“These are all factors which make life difficult for the very small clubs, and economics [sic] of it can only mean that there must be a shrinkage in the number of League clubs”, he argues.

At Portsmouth, where they only run one team and the number of professionals employed has been cut to 18 they have already cut their coat to suit the cloth.

“This is no disadvantage”, says Mr. Smith.  “We are taking a highly professional attitude.  We are running a Football League club, and our job is to keep it that way.  Clubs whose aim is to encourage football, no matter the economics of the job are, in my view, not facing realities.”

Some interesting food for thought there, not least its relevance today, and the irony.  For at least a few years Portsmouth practised in part the financial prudence that Messrs. Smith and Mulcock had preached.  They stayed up, in the old Division 2, until 1976, but there had been a change in ownership in 1972 and incoming owner John Deacon was unable to continue supporting the unsustainable business model they had slipped back into.  In 1976 the club had to be rescued from imminent receivership by fans raising £35,000 (roughly £300,000 when adjusted to today in terms of average earnings) in the SOS Pompey scheme.  By 1978 they were in the old Fourth Division.

Certainly any sense of financial prudence had disappeared by the nineties.  Could it just be that CSI will bring a sense of financial prudence and stability back to the club?  And, if they do, can they kiss goodbye to a return to the Premier League?

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3 Responses to “Cutting your coat to suit the cloth the Pompey way”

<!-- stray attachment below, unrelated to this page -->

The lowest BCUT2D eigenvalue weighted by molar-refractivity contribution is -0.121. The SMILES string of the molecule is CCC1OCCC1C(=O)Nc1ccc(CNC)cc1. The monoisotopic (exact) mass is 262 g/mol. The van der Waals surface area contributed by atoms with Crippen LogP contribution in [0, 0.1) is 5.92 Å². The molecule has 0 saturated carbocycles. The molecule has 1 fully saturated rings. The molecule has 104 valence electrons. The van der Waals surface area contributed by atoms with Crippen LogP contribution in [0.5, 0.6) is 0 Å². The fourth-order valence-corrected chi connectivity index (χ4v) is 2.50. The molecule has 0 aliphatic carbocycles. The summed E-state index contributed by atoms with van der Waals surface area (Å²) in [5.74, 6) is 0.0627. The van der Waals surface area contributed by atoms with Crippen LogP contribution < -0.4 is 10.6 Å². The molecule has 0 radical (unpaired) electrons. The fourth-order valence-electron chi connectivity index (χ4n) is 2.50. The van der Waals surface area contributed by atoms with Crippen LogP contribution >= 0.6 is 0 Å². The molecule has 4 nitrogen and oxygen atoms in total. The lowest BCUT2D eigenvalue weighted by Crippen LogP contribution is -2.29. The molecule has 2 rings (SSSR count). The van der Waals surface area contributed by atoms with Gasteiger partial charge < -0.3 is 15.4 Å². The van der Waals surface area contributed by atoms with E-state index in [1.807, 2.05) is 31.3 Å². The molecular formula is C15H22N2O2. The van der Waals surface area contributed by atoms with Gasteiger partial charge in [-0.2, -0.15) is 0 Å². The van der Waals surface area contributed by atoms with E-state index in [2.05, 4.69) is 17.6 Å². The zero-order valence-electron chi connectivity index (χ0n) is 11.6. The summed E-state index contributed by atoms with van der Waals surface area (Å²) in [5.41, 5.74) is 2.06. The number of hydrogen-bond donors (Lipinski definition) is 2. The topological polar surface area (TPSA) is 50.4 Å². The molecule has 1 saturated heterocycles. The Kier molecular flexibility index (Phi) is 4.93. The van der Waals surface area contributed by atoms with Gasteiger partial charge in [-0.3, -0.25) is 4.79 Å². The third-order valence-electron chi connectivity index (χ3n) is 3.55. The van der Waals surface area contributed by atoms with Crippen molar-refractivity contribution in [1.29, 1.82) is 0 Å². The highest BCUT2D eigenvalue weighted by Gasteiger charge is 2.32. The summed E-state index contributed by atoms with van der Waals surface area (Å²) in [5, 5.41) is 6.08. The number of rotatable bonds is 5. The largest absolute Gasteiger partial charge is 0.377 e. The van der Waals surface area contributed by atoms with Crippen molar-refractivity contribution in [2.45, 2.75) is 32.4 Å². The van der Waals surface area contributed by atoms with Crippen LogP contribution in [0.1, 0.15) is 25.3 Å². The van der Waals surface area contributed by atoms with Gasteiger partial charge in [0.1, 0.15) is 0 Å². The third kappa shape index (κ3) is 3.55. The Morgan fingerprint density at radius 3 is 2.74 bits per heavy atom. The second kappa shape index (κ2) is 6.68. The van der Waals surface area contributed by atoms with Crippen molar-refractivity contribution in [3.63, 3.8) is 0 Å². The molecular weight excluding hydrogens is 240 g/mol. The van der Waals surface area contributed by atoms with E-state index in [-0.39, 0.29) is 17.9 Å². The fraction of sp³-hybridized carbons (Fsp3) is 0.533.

1. Neil said

    Your assessment that the owners have not splashed any cash is a bit wide of the mark as Pompey bought five players not long after the took charge. Also, we had four subs at Middlesbrough last week.

    • John Beech said

      Thanks for the correction re the subs Neil.

      I’m not suggesting they haven’t splashed any cash (stupid omission of the word ‘haven’t’ in sentence 4 now corrected so that it makes rather better sense!), rather I’m arguing that they haven’t splashed enough cash to provide a reasonable-sized squad yet, let alone one that would get Portsmouth into the Premier League. But I’m not wanting them to be Abramoviches either – I just don’t think they’ve got the balance right yet. It’ll be interesting to see what happens between now and the end of the transfer window.

  2. SjMaskell said

    I remember those eighteen man squad days – or rather 20 man as the two coaches Pointer and Portwood were registered as players and managed an appearance each in 69 – 70. We never seemed short of players, but maybe tactics were somewhat limited. Which is exactly what Cotterill is getting accused of at the moment. How the game has changed with the greater flexibility of substitutions. But that is a luxury we haven’t currently got.

    Did we actually BUY five players? I seem to recall a number of those 5 signings were frees (I know they’re not REALLY free) or re-signings. Subs at Boro were a goalie, two ‘old men’ who can’t do a full match (Kanu however is a bonus in this league – god help us if he has to play 90 minutes though) and an inexperienced youngster. When we had 18 players in the 60s we had 18 fully fit experienced professionals.

    It seems we are operating on limited funds, speculation is rife as to the reason for that, but a CVA and a watchful FL probably have a lot to do with it. Antonov has been quoted as saying Blackpool is his model and he welcomes the FFP rules. That tells you everything you need to know about future plans I think, and maybe CSI have underestimated what they need to do to emulate Blackpool. Settle down for a season of survival Pompey. Better than two years ago in any case.